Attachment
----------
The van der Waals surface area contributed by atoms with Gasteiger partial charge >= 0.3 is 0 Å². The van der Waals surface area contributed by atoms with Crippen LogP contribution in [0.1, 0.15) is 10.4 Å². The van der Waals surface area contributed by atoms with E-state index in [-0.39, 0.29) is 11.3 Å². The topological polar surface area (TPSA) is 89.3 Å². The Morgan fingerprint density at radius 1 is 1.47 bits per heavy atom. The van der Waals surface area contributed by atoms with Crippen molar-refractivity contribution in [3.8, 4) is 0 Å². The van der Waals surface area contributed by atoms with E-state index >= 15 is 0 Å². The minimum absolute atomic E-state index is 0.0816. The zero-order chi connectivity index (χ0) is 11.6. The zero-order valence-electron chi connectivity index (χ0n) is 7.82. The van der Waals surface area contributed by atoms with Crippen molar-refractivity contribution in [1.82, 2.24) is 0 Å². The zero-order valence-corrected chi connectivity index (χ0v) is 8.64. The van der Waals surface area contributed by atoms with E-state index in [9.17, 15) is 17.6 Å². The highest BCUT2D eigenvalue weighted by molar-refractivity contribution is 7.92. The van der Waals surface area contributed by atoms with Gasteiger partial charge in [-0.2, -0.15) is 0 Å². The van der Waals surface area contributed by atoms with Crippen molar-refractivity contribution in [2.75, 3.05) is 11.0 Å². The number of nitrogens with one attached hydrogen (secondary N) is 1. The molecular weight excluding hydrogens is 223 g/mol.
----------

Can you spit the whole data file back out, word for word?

The van der Waals surface area contributed by atoms with Gasteiger partial charge >= 0.3 is 0 Å². The van der Waals surface area contributed by atoms with Crippen LogP contribution in [0.1, 0.15) is 10.4 Å². The van der Waals surface area contributed by atoms with E-state index in [-0.39, 0.29) is 11.3 Å². The topological polar surface area (TPSA) is 89.3 Å². The Morgan fingerprint density at radius 1 is 1.47 bits per heavy atom. The van der Waals surface area contributed by atoms with Crippen molar-refractivity contribution in [3.8, 4) is 0 Å². The van der Waals surface area contributed by atoms with E-state index >= 15 is 0 Å². The minimum absolute atomic E-state index is 0.0816. The zero-order chi connectivity index (χ0) is 11.6. The zero-order valence-electron chi connectivity index (χ0n) is 7.82. The van der Waals surface area contributed by atoms with Crippen molar-refractivity contribution in [1.82, 2.24) is 0 Å². The zero-order valence-corrected chi connectivity index (χ0v) is 8.64. The van der Waals surface area contributed by atoms with E-state index in [9.17, 15) is 17.6 Å². The highest BCUT2D eigenvalue weighted by molar-refractivity contribution is 7.92. The van der Waals surface area contributed by atoms with Gasteiger partial charge in [-0.2, -0.15) is 0 Å². The van der Waals surface area contributed by atoms with Crippen molar-refractivity contribution in [2.75, 3.05) is 11.0 Å². The number of nitrogens with one attached hydrogen (secondary N) is 1. The molecular weight excluding hydrogens is 223 g/mol.